MY OCTOPUS TEACHER – Review by Diane Carson

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My Octopus Teacher presents an astonishing man-nature connection

The lovely, surprising documentary My Octopus Teacher features, as the film title accurately states, a wild octopus that educates the central character, Craig Foster. He becomes enlightened and enriched regarding the multiple ways a partnership with nature, this one octopus in particular, benefits an individual. As astonishing as it is heartwarming, Foster generously shares an incredible journey.

The only person on camera until the very end of the film, Foster speaks in interviews in his home and in voiceover narration as directors Pippa Ehrlich and James Reed follow Craig through one significant year. Every day, free diving without a wetsuit, Foster enters the frigid water in False Bay, a remote inlet on South Africa’s Cape Peninsula. Amidst the diverse sea life in a gorgeous kelp forest, Foster casually encounters and then repeatedly returns to watch a mature wild octopus.

Nature being nature, dangers abound, especially in the form of pyjama sharks, also known as striped catsharks, that stalk the octopus. It is quite amazing to watch the octopus invent defenses, even in a species known for its intelligence. But even more unexpected than the dazzling store of strategies (just one of which is covering herself in available shells) is the curiosity that Foster elicits and the truly marvelous, mind-boggling friendship between the octopus and Foster—and I do mean that they bond. Completely nonaggressive, Foster dives every day, soon learning where the octopus hunts and hides, and she responds.

As spellbinding, the cinematography is among the best of nature photography with years devoted to the making of this film. As praiseworthy, in nicely edited, unintrusive interviews spaced throughout the film, Foster expresses his need “to have a radical change in my life, and the only way I knew to do it was to be in this ocean with her.” As he learns from the octopus, Foster gains perspective on his own vulnerability, his family and his son. As he reports, his relationship with humans was changing as he awakens to the beauty, the charm, and the mystery of the natural world. There are, of course, tragic moments, but this documentary offers the much needed, uplifting reminder of, as Foster says, our being part of this world not just a visitor. It is as thrilling as it is beautiful and is among the best documentaries of the year.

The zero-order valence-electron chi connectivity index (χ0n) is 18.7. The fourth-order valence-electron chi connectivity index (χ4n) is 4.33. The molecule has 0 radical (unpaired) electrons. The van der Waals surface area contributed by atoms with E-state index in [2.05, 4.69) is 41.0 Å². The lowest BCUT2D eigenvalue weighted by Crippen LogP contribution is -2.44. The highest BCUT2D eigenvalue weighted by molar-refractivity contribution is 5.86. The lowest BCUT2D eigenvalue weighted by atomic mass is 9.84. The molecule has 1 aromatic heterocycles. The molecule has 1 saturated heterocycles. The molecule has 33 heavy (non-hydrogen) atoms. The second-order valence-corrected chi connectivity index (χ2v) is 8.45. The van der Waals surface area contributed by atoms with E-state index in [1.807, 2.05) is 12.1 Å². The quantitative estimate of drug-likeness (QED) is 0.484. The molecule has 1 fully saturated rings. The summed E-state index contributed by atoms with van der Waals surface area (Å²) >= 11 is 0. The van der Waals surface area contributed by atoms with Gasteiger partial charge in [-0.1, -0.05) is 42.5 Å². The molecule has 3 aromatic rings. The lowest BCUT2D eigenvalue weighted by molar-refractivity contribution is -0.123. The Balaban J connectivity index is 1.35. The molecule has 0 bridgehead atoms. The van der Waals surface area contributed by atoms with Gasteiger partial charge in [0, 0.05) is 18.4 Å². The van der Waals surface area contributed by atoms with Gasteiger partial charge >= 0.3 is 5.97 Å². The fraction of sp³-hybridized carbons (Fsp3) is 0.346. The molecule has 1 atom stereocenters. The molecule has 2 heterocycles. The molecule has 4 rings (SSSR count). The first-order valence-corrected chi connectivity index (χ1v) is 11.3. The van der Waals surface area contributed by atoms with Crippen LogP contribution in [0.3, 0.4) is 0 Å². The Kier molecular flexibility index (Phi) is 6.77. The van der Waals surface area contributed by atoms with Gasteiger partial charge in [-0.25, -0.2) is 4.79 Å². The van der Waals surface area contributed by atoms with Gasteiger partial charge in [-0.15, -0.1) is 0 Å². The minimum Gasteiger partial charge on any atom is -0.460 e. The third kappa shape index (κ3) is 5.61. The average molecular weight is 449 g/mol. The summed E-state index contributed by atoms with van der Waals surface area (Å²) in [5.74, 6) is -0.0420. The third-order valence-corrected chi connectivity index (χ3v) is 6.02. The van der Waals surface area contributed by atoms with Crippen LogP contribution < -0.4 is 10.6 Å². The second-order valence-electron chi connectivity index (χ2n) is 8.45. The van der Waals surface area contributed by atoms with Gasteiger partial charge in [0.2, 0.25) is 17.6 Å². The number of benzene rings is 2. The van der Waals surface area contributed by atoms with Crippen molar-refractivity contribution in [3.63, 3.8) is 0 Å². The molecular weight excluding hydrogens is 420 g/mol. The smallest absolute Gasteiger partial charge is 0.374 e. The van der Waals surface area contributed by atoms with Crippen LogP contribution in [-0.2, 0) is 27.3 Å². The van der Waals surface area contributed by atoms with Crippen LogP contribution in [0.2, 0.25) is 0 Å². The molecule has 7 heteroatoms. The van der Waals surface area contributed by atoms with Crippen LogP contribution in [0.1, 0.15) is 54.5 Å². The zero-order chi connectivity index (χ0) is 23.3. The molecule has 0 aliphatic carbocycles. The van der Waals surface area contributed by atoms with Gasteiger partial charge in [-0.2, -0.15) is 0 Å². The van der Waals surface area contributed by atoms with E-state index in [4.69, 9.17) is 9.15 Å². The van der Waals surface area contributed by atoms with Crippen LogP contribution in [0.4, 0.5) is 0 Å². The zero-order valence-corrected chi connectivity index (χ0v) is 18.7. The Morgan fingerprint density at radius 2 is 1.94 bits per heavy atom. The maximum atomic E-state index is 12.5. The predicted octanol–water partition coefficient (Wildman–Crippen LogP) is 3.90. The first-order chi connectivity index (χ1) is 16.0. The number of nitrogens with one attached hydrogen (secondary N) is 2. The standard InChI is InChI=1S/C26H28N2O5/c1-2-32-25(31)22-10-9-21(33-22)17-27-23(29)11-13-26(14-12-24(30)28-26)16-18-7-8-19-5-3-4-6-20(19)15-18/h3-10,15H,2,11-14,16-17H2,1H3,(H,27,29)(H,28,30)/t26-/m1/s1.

My Octopus Teacher is available now on Netflix.

On a personal note, I must add that in my years of scuba diving, I’ve enjoyed several kelp forest dives and a few encounters with octopuses. Nothing I’ve experienced in those interactions comes close to what Foster presents here, which leaves me more in awe of his stamina (no wet suit or tank!!) and his patience. I envy his experiences that go beyond inspirational and enlightening.

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Diane Carson

Diane Carson, Ph.D., Professor Emerita, has reviewed films for over 25 years and has covered the Cannes, Telluride, Toronto, Palm Springs, and Sundance festivals. She writes for KDHX, 88.1 FM. St. Louis’ community radio. One of the founders of the St. Louis International Film Festival, she continues to serve on juries. A past president of the University Film and Video Association, she taught film studies and production at St. Louis Community College and at Webster University. Her new book, written with two colleagues, is “Appetites and Anxieties: Food, Film, and the Politics of Representation,” Wayne State U. Press, 2014.